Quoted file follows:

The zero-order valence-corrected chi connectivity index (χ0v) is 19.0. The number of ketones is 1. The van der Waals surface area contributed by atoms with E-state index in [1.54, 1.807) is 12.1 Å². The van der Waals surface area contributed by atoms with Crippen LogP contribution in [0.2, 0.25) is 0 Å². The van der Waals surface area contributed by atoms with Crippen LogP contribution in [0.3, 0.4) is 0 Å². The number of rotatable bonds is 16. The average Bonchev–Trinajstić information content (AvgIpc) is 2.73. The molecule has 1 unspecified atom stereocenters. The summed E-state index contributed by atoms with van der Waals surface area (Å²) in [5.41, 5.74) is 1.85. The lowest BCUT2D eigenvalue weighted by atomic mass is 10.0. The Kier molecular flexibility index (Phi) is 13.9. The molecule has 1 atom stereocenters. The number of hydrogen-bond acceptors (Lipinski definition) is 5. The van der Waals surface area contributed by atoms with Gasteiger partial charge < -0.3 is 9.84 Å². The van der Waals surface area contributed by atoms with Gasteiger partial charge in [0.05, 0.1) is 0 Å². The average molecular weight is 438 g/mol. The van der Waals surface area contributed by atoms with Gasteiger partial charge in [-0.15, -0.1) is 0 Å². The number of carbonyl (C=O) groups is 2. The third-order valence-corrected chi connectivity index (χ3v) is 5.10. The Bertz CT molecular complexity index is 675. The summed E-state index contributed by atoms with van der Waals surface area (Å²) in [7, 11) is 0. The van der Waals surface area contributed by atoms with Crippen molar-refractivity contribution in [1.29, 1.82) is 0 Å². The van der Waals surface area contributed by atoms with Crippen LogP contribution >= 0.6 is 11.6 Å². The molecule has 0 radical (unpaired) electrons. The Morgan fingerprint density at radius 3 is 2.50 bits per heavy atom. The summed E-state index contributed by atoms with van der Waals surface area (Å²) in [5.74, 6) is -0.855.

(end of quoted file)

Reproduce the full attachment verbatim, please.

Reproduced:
The zero-order valence-corrected chi connectivity index (χ0v) is 19.0. The number of ketones is 1. The van der Waals surface area contributed by atoms with E-state index in [1.54, 1.807) is 12.1 Å². The van der Waals surface area contributed by atoms with Crippen LogP contribution in [0.2, 0.25) is 0 Å². The van der Waals surface area contributed by atoms with Crippen LogP contribution in [0.3, 0.4) is 0 Å². The number of rotatable bonds is 16. The average Bonchev–Trinajstić information content (AvgIpc) is 2.73. The molecule has 1 unspecified atom stereocenters. The summed E-state index contributed by atoms with van der Waals surface area (Å²) in [5.41, 5.74) is 1.85. The lowest BCUT2D eigenvalue weighted by atomic mass is 10.0. The Kier molecular flexibility index (Phi) is 13.9. The molecule has 1 atom stereocenters. The number of hydrogen-bond acceptors (Lipinski definition) is 5. The van der Waals surface area contributed by atoms with Gasteiger partial charge < -0.3 is 9.84 Å². The van der Waals surface area contributed by atoms with Gasteiger partial charge in [0.05, 0.1) is 0 Å². The average molecular weight is 438 g/mol. The van der Waals surface area contributed by atoms with Gasteiger partial charge in [-0.15, -0.1) is 0 Å². The number of carbonyl (C=O) groups is 2. The third-order valence-corrected chi connectivity index (χ3v) is 5.10. The Bertz CT molecular complexity index is 675. The summed E-state index contributed by atoms with van der Waals surface area (Å²) in [7, 11) is 0. The van der Waals surface area contributed by atoms with Crippen molar-refractivity contribution in [1.29, 1.82) is 0 Å². The van der Waals surface area contributed by atoms with Crippen LogP contribution >= 0.6 is 11.6 Å². The molecule has 0 radical (unpaired) electrons. The Morgan fingerprint density at radius 3 is 2.50 bits per heavy atom. The summed E-state index contributed by atoms with van der Waals surface area (Å²) in [5.74, 6) is -0.855.